“The diary [of John N. Benners] is an almost daily account of the years 1857 to 1860. I open the old volume to the first page and I am immediately swept up: Jan. 24. 1857. The river still frozen, navigation entirely impeded. A large sea vessel frozen up at Wilkinson’s Point [in what is now Pamlico County]. The weather was so very cold this week no work could be done outdoors….
“The ‘large sea vessel’ was the schooner Isaac W. Hughes. Benners was witnessing the great freeze of ’57, of which there are many accounts, though few so poignantly rendered.
“At Wilkinson Point , the Neuse is opening into the Pamlico Sound and is miles wide. Benner had never seen the river freeze from shore to shore before, and I have not heard of it doing so since.
“In 1776, seeking revenge for raids committed by the militant Chickamauga faction of the Cherokees, militias from several colonies set out on a scorched-earth campaign designed to bring the entire Cherokee nation to its knees….
“Captain William Moore commanded a portion of the North Carolina soldiers. In early November, the expedition captured two Cherokee women and a boy. Clearly uneasy about the capture of noncombatants, Moore declared that the three should be held in prison until the Continental Congress could decide their fate. The soldiers disagreed; according to Moore, ‘the Greater Part Swore Bloodily that if they were not Sold for Slaves upon the Spot, they would kill and Scalp them Immediately.’
“Moore conceded to the demands of the mob, and the women and boy were auctioned off to the soldiers….”
“Recently, an investigation into the history of the phrase ‘Happy Holidays’ as a seasonal greeting in the United States by self-described history nerd Jeremy Aldrich turned up its usage as early as 1863, in the Philadelphia Inquirer. By the middle of the 20th century, the phrase was well established in popular usage, as shown in a study of ads run by the R.J. Reynolds Tobacco Company of Winston-Salem, North Carolina, in Carolina Magazine from 1935 to 1942 to encourage giving the gift of tobacco.
On this day in 1961: Tom and Judy Alexander, looking to occupy their ranch hands during the offseason, open Cataloochee Ski Ranch in Haywood County. Three college students become the first paying customers of North Carolina’s infant ski industry.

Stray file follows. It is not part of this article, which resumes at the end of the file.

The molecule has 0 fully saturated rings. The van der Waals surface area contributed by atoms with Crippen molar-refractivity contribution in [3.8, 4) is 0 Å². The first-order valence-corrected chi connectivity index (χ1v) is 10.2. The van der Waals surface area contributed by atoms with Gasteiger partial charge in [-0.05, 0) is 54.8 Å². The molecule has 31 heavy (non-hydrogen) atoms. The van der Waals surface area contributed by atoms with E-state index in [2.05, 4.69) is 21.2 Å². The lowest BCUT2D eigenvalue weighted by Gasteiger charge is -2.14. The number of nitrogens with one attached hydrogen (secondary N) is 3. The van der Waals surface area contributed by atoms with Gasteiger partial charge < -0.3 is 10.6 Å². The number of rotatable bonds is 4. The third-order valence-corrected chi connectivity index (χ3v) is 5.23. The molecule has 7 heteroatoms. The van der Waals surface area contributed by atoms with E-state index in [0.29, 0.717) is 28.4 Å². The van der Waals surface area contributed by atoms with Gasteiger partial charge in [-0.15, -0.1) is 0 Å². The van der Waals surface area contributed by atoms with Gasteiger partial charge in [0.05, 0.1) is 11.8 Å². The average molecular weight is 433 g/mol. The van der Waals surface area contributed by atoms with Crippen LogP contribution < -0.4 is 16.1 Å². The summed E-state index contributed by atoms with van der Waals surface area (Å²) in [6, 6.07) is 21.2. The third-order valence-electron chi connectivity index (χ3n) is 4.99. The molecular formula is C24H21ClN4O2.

By 2015 more than 650,000 customers are visiting the state’s six ski resorts each winter.
“At the outbreak of the war in 1861, 15,000 slaves were working for Southern railroads….
“Housing often consisted of little more than a tent, and diseases such as scarlet fever, cholera and malaria were rife. [Theodore Kornweibel Jr.] cites a particularly egregious case where a contractor on the Atlantic & North Carolina Railroad kept slaves ‘in a square pen, made of pine poles, through which one might thrust his double fists, [with] no shutter on the door…. no chimney and no floor, no bed clothing and no cooking utensils.’
“Conditions were routinely so bad that many owners refused to hire out their slaves to railroad companies, knowing that they might lose their valuable asset.”
Today marks the 142nd birthday of photographer Bayard Wootten. Born 17 December 1875, Wootten began her photographic career in 1905 in New Bern. The photograph above depicts Wooting blowing out candles on one of her many birthday cakes, probably around 1940. She died on 6 April 1959 in her 83rd year.
In 1998 the University of North Carolina Press published Jerry Cotten’s biography of Wootten, which received the Mary Ellen LoPresti Award from the southeast chapter of the Art Libraries Society of North America. In October of this year on the eve of the books twentieth anniversary, UNC Press reissued the biography as a paperback edition featuring photographs reproduced from Wootten’s original negatives using twenty-first digital imaging technology. The results are photographs reproduced with even more richness, both subtle and dramatic, than the first printing.